I spoke recently with an employee who heard about a change in traffic laws to prevent eating while driving. While I was not familiar with the change, an editor of the Timber Times overheard the conversation and thought it would be helpful to provide an overview of the laws which might cause problems for otherwise law abiding drivers.
Texting while Driving (O.C.G.A. § 40-6-241)
This is one everyone seems to struggle with, myself included. The law states that you cannot “physically hold or support” a “wireless telecommunications device” of any kind while driving. You can talk while driving and use an earpiece to receive calls, but if you need to dial a number, just pull over. If you have the phone in your hand, you can get a ticket.
Too Fast for Conditions (O.C.G.A. § 40-6-180)
Even if you are driving under the posted speed limit, if you are driving in an unsafe manner (for example, during heavy rain or through lots of traffic), you can still be ticketed for driving too fast for conditions. Do not think the posted speed limit will save you. Also, if your speed is really dangerous, the charge can be elevated to Reckless Driving (driving a vehicle “in reckless disregard for the safety of persons or property”), which is a much more serious offense.
Three Lanes Merging into Two (O.C.G.A. § 40-6-123)
When you are on a street with three lanes merging to two or two lanes to one, make sure you have room in the other lane you are moving into and use your blinker. It is possible to be cited for unlawful lane change if you do not.
Failure to Secure Load (O.C.G.A. § 40-6-254)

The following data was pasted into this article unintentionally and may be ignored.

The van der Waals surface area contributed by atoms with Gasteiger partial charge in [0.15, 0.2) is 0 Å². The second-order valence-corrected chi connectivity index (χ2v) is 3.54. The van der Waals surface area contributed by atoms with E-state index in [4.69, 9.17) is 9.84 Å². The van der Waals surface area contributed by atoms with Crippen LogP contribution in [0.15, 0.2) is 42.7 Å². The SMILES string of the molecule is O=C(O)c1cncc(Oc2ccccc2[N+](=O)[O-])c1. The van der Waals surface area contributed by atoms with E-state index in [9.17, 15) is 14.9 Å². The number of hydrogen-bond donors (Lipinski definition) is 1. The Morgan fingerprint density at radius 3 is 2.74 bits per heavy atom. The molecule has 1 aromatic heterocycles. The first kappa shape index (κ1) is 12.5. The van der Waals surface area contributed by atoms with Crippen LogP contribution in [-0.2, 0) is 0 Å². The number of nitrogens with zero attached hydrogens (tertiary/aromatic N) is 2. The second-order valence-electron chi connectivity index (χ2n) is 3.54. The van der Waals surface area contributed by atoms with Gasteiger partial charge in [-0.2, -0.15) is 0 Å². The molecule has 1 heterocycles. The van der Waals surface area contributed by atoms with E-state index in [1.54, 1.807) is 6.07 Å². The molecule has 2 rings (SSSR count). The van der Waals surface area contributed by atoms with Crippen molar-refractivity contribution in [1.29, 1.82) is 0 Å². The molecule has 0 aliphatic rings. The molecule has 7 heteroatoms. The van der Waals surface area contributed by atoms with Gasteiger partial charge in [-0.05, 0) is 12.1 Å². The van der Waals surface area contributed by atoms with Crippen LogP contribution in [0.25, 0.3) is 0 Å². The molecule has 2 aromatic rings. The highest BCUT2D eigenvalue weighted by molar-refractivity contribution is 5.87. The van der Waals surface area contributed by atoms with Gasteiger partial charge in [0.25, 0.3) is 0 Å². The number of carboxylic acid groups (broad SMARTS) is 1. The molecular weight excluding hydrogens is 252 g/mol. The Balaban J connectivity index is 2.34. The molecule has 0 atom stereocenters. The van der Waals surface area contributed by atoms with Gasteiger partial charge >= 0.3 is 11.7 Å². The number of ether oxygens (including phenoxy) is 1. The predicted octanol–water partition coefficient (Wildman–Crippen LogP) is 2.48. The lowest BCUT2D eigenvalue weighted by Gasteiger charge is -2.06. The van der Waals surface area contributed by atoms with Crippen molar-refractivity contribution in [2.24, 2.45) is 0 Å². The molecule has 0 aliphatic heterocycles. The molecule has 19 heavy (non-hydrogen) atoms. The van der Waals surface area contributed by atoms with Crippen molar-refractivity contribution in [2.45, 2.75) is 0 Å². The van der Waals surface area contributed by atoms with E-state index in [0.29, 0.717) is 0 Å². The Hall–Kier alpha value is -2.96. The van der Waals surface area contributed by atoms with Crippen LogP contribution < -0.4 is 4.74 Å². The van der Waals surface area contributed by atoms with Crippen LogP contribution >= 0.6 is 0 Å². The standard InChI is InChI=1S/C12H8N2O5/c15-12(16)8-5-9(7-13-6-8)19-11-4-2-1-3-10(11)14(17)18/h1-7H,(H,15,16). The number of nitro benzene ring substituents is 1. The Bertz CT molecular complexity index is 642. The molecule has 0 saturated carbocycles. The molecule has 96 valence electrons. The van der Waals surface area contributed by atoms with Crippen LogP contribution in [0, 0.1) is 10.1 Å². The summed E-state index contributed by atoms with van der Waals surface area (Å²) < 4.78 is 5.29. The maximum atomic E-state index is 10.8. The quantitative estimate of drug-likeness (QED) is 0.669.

If you are hauling off limbs or helping someone move, be careful to secure the items in the back of your truck or on a trailer. If they fall off, it can lead to criminal charges. This is also an offense that commonly leads to serious injury and civil lawsuits.
Window Tint (O.C.G.A. § 40-8-73.1)
Window tint on the side and rear windows must let 32% of the light in. Drivers occasionally buy vehicles with the windows already tinted. You should have the tint checked to make sure it won’t lead to a ticket.
Although most of these are generally minor offenses with small fines unlikely to affect your Driver’s License, if someone is injured or killed while you’re committing one of them, the charges can be severe. For example, a local defense attorney told me of a recent case in which a driver is being charged with vehicular homicide after allegedly driving too fast in wet conditions, hydroplaning off of the road, and striking and killing a pedestrian. And more likely, if you are texting while driving and cause an accident severely injuring another person, there is a high likelihood that you will be charged with a crime which could lead to significant jail time.
Also, not surprisingly, lots of the problems good drivers deal with is associated with the behavior of their children. In response to statistics showing the high chances of younger drivers being involved in an accident, the State of Georgia has passed several strict laws governing drivers under the age of 21. If a driver under 21 exceeds the speed limit by 24 miles per hour, his license will be suspended. Local solicitors also routinely ask for jail time and higher fines with excessive speeding by drivers under 21.
Finally, while I did not locate a state law specifically prohibiting eating while driving, there is a rule against distracted driving that could arguably extend to eating, especially in the event of an accident. However, acting reasonable under the circumstances, driving with caution, and treating law enforcement with respect should prevent trouble in the vast majority of these situations.